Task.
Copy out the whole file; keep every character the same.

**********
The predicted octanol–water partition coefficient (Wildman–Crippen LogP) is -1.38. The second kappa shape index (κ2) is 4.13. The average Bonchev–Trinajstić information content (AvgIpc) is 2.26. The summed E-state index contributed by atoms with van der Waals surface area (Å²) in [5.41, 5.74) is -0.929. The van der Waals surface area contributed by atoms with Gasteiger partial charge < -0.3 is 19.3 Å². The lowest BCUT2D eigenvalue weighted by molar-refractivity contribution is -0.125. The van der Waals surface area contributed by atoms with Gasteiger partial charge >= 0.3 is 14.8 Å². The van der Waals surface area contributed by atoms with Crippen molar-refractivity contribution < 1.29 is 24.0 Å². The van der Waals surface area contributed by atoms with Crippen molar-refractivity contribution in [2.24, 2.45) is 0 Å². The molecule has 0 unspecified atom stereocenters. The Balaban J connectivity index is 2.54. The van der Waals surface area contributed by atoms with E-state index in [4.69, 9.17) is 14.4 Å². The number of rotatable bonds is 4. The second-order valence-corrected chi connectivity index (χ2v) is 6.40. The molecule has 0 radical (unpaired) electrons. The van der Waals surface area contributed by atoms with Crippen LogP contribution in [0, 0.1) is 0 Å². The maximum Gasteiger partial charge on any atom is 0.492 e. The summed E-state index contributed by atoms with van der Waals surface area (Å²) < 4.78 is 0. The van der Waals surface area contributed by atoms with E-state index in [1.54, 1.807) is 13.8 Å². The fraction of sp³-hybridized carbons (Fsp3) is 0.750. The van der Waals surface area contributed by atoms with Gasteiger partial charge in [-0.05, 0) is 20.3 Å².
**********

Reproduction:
The predicted octanol–water partition coefficient (Wildman–Crippen LogP) is -1.38. The second kappa shape index (κ2) is 4.13. The average Bonchev–Trinajstić information content (AvgIpc) is 2.26. The summed E-state index contributed by atoms with van der Waals surface area (Å²) in [5.41, 5.74) is -0.929. The van der Waals surface area contributed by atoms with Gasteiger partial charge < -0.3 is 19.3 Å². The lowest BCUT2D eigenvalue weighted by molar-refractivity contribution is -0.125. The van der Waals surface area contributed by atoms with Gasteiger partial charge >= 0.3 is 14.8 Å². The van der Waals surface area contributed by atoms with Crippen molar-refractivity contribution < 1.29 is 24.0 Å². The van der Waals surface area contributed by atoms with Crippen molar-refractivity contribution in [2.24, 2.45) is 0 Å². The molecule has 0 unspecified atom stereocenters. The Balaban J connectivity index is 2.54. The van der Waals surface area contributed by atoms with E-state index in [4.69, 9.17) is 14.4 Å². The number of rotatable bonds is 4. The second-order valence-corrected chi connectivity index (χ2v) is 6.40. The molecule has 0 radical (unpaired) electrons. The van der Waals surface area contributed by atoms with Crippen LogP contribution in [0, 0.1) is 0 Å². The maximum Gasteiger partial charge on any atom is 0.492 e. The summed E-state index contributed by atoms with van der Waals surface area (Å²) < 4.78 is 0. The van der Waals surface area contributed by atoms with E-state index in [1.54, 1.807) is 13.8 Å². The fraction of sp³-hybridized carbons (Fsp3) is 0.750. The van der Waals surface area contributed by atoms with Gasteiger partial charge in [-0.05, 0) is 20.3 Å².